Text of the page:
Another way to help Darnold's growth: give him a strong offensive line. The Jets need upgrades at virtually every spot along the offensive line. This class has a few pretty good blockers. Here are a few:
Jonah Williams, Alabama: Williams has experience at both tackle spots and is athletic for a 6-5, 301-pounder.
Greg Little, Ole Miss: Little has prototypical left-tackle size at 6-6 and 325 pounds, but he’s raw and still needs some fine-tuning, particularly in pass-blocking.
David Edwards, Wisconsin (Day 2): Edwards went from high school option quarterback to tight end recruit to stalwart right tackle, and it shows in the way he moves. He’s a very powerful run-blocker who helped open up massive lanes for Badgers star Jonathan Taylor.
Nose tackle Steve McLendon and defensive end Henry Anderson are free agents. If they both leave, the Jets could dip into a deep class of defensive linemen to replace them.
Some names to watch include:
Quinnen Williams, Alabama: Williams burst onto the scene in 2018 and emerged as a potential top-three pick. He’s powerful against the run and can shed double- and triple-teams with ease.
Ed Oliver, Houston: Oliver is in the mold of Aaron Donald as a defensive tackle, excelling as an interior pass-rusher thanks to his disruptive hands and quickness off the snap.
Gerald Willis III, Miami (Day 2): Willis didn’t reach his full potential until his senior season because of some off-field issues early in his college career, but he emerged as a force in 2018 both as a pass-rusher (four sacks) and run-stopper (18 tackles for loss).
This is probably the Jets' biggest need. They had only two players with more than five sacks in 2018, and none with more than seven.
This class is incredibly deep in pass-rushers. Nick Bosa — the younger brother of Chargers Pro Bowler Joey Bosa — is the top edge rusher in this class, but there's a very good chance he gets drafted by either Arizona at No. 1 or San Francisco at No. 2. Here are some other options:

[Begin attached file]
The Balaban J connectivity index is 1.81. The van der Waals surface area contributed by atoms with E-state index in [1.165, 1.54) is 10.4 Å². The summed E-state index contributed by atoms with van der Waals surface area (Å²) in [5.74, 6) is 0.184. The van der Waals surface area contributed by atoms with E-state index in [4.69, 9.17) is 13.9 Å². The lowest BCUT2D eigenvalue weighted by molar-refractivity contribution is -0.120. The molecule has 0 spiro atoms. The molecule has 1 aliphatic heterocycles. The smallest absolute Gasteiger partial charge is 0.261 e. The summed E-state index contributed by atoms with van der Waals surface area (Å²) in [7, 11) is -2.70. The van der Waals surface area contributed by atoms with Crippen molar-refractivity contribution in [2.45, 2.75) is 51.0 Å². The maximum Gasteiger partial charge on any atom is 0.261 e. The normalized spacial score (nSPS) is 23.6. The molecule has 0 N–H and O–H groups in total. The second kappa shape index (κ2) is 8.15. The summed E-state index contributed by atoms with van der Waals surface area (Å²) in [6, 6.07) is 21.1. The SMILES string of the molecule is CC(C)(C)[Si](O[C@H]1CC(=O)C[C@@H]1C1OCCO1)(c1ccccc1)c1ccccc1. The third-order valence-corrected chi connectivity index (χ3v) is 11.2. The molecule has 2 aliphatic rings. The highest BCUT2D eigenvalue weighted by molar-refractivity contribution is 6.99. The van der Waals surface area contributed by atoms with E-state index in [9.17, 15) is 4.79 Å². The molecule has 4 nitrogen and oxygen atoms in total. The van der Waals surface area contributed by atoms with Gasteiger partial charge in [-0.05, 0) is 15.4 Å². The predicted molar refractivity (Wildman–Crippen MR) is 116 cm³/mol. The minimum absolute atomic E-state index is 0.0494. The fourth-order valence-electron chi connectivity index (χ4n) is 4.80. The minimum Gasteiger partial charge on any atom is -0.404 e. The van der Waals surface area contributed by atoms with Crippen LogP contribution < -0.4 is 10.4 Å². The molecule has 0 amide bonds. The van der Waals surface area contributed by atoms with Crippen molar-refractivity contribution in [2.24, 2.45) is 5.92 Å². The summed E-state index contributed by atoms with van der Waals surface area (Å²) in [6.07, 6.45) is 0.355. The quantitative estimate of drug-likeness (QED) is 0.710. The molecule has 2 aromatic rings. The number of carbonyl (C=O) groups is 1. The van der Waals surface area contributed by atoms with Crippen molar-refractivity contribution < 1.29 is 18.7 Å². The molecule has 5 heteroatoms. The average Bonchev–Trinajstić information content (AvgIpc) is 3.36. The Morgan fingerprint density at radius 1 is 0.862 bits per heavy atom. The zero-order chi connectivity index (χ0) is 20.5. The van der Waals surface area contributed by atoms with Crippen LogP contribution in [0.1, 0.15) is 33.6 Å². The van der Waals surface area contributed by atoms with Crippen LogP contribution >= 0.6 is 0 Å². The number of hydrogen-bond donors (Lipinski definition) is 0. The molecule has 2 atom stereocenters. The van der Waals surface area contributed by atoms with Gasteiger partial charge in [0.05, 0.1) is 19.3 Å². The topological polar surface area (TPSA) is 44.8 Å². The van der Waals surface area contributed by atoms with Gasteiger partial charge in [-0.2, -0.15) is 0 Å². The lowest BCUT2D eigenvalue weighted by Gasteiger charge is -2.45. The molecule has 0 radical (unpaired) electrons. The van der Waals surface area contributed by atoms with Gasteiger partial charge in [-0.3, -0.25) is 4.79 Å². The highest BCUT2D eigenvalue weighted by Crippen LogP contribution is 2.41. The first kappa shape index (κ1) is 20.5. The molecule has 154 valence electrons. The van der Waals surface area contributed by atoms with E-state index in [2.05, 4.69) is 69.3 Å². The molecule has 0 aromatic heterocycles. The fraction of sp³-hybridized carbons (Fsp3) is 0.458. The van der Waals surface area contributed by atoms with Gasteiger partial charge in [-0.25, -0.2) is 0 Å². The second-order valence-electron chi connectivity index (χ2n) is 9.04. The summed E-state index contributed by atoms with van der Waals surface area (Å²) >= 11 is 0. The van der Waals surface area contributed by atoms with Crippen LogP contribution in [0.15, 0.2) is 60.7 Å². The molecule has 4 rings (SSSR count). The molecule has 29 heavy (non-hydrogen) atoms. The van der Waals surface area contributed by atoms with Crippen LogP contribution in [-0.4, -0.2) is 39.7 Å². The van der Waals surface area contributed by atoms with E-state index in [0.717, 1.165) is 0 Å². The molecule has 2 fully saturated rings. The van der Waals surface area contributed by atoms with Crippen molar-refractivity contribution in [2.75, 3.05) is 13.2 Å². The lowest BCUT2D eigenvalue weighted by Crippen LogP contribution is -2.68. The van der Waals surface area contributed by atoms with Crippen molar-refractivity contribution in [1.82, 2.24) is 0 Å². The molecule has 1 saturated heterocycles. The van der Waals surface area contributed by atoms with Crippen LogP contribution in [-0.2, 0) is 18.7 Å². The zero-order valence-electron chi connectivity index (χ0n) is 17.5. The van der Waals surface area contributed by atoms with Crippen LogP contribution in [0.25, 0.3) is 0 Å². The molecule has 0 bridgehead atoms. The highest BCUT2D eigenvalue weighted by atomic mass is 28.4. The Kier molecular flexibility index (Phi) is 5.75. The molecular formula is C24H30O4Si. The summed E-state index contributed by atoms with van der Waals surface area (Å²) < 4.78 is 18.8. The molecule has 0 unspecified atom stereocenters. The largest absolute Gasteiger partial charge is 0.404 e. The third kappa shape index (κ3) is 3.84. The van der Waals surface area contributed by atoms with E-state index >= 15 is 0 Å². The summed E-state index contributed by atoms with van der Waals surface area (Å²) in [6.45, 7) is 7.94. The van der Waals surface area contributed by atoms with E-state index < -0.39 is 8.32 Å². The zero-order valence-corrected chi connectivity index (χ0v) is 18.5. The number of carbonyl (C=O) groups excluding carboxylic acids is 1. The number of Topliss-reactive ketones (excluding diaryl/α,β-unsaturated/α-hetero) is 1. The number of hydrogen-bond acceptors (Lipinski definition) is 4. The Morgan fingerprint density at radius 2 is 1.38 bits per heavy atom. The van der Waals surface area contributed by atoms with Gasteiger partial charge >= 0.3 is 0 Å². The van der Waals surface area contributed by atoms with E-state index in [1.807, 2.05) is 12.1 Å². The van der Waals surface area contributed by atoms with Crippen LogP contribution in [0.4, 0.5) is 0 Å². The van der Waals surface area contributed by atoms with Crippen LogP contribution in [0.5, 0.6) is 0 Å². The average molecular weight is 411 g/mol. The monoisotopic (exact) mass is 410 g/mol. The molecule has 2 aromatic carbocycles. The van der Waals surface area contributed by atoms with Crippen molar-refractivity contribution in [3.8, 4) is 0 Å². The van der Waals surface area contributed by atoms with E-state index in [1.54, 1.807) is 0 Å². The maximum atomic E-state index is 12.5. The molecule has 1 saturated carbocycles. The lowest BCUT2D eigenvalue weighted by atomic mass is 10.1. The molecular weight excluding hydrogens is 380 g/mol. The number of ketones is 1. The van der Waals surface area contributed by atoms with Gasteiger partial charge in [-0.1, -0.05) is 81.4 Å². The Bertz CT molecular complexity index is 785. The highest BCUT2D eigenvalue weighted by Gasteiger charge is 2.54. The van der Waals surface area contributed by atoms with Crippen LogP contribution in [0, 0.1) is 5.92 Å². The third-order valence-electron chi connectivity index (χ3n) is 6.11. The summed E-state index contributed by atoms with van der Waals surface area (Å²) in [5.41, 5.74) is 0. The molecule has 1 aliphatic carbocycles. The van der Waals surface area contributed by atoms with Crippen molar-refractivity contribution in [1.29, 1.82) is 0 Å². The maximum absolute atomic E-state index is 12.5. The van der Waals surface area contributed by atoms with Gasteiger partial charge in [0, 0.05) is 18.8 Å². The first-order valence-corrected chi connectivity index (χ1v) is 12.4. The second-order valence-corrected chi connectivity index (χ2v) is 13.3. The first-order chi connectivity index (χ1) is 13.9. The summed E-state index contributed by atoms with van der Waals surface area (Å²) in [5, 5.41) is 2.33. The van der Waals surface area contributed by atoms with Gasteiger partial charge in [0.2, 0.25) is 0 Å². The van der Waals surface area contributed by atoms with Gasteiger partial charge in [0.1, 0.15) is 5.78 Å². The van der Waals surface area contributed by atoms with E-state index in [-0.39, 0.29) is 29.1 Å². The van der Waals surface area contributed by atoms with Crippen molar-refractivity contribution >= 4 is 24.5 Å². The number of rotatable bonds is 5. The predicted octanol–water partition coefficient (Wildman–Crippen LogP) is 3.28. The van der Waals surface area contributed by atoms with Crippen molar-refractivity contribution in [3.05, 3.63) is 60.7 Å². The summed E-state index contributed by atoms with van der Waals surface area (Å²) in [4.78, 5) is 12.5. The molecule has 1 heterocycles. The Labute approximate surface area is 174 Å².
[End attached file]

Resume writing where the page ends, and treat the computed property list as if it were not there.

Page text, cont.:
Josh Allen, Kentucky: Allen has improved each year at Kentucky and has great speed around the edge.
Clelin Ferrell, Clemson: Ferrell could have been a first-rounder last year but opted to stay in school. It paid off as he had a career-high 11 1/2 sacks. The 6-4, 265-pounder has good length and athleticism on the edge.
Oshane Ximines, Old Dominion (Day 2): Ximines comes from a smaller school, so he’ll face a jump in the level of competition, but he has an advanced array of pass-rush moves.
Morris Claiborne and Buster Skrine are pending free agents. Even if one or both of them return, they'll need to bolster a secondary that was ninth-worst in the NFL in passing yards allowed per game (254.1) and seventh-worst in yards per completion (11.9).
Some cornerbacks that could be good fits:
Greedy Williams, LSU: Williams is a fit for both man and zone defenses. He has excellent ball skills, making eight interceptions and breaking up 20 passes in two seasons.
Byron Murphy, Washington: Murphy doesn’t have ideal size at 5-11, 182 pounds, but he has excellent technique and instincts and can track the ball very well in the air.
Rock Ya-Sin, Temple (Day 2): Ya-Sin only played FBS football for one season (he transferred from Presbyterian after their football program dropped down to Division II), but he has the size (6-2, 190 pounds) to contribute on the outside.